Police chief: Jail consolidation successful so far
Published 12:20 am Friday, January 26, 2018
NATCHEZ — The past two weeks have served as a first look at what effects consolidating into one jail between Natchez and Adams County could have on the area.
Both Natchez Police Chief Walter Armstrong and Adams County Sheriff Travis Patten said that time span is far too short to reach any conclusions, though the former is very pleased with the initial outlook.
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“I think we have already seen a savings, and we certainly have seen a trend to where there’s going to be savings,” Armstrong said.
Patten said he would not be able to comment fully until farther down the road.
“It’s too soon to tell,” Patten said. “Let’s see how things go over the next 30 to 90 days.”
For $30 an inmate per day held, the Adams County Jail began housing city inmates on Jan. 9.
During that time, the city has sent 12 inmates over to the county jail. While most of those spent little time in prison, Armstrong said at least two were serving 90-day sentences, though one of those had already served much of that sentence at NPD before the city jail closed.
The reason for the move, Armstrong said, is twofold: this system will theoretically cut down on costs overall, and the intake level at the city jail compared to its capacity did little to justify the need for two jails.
Armstrong said the city jail could hold approximately 60 inmates, though most days only a fraction of the jail’s cells were actually filled.
“Just because we have four, five, six inmates back there doesn’t mean that we reduced our staffing model,” Armstrong said.
Even just the reduction of jailers from nine to three, he said, would cut down on costs over the course just one pay period.
The reason to maintain some employees is because the department still handles all of its own booking. Fingerprints are taken, mug shots are snapped, and charges are recorded, among other steps of the process that Armstrong said could take upwards of 45 minutes to an hour.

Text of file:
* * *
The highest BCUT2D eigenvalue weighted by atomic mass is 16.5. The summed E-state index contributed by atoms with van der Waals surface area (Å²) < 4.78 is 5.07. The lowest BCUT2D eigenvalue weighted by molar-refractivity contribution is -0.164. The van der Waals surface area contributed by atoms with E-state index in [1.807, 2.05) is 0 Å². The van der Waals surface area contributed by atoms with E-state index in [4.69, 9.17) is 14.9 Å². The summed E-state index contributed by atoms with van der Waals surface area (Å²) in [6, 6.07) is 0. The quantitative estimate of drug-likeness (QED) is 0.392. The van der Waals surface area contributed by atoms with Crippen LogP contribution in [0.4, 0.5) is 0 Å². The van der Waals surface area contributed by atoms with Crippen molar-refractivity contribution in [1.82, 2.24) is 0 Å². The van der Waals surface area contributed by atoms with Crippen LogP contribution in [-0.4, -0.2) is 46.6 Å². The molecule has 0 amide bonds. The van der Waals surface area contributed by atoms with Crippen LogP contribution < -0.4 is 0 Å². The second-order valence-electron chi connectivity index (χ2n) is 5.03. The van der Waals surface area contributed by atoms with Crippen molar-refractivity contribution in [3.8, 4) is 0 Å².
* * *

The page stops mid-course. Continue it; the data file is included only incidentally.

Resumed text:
Those who are arrested for less severe crimes, such as minor motor vehicle charges like driving under suspension, often either bond out quickly or are released under their own recognizance, which would not warrant a transfer to the county jail.
Otherwise, arrested persons are taken within no more than a few hours following booking to the Adams County Jail, where county personnel receive a booking sheet listing charges, the inmate’s medical questionnaire, and the affidavit or bench warrant.
All of the “legwork” occurs before the transfer to avoid placing an additional burden on the county jail employees
“All they have to do is have a uniform out and put them in a cell,” NPD Lt. Justin Jones said.
Any property that was on the person arrested — Armstrong gave the example of a pocketknife or other weapons — will remain at the police department for both investigative purposes and as a way to keep track of arrestees.
Armstrong said this system emulates how most cities and counties operate, and he sees it as an efficient way to handle inmates.
As for whether completely consolidating under one booking agency — which would eliminate NPD’s need to handle booking and place that duty under one roof — Armstrong said he is wary.
Though Armstrong said he would need to know more since he does not personally know of any area that functions under such a system, the chief questioned whether that would actually save money.
He also said the relegation of duties could cause more harm than good.
“The only thing you would be doing is transferring work that our officials are doing to county officials,” Armstrong said.
Armstrong said the county has worked very well with the city, helping to make the transition process smooth and efficient.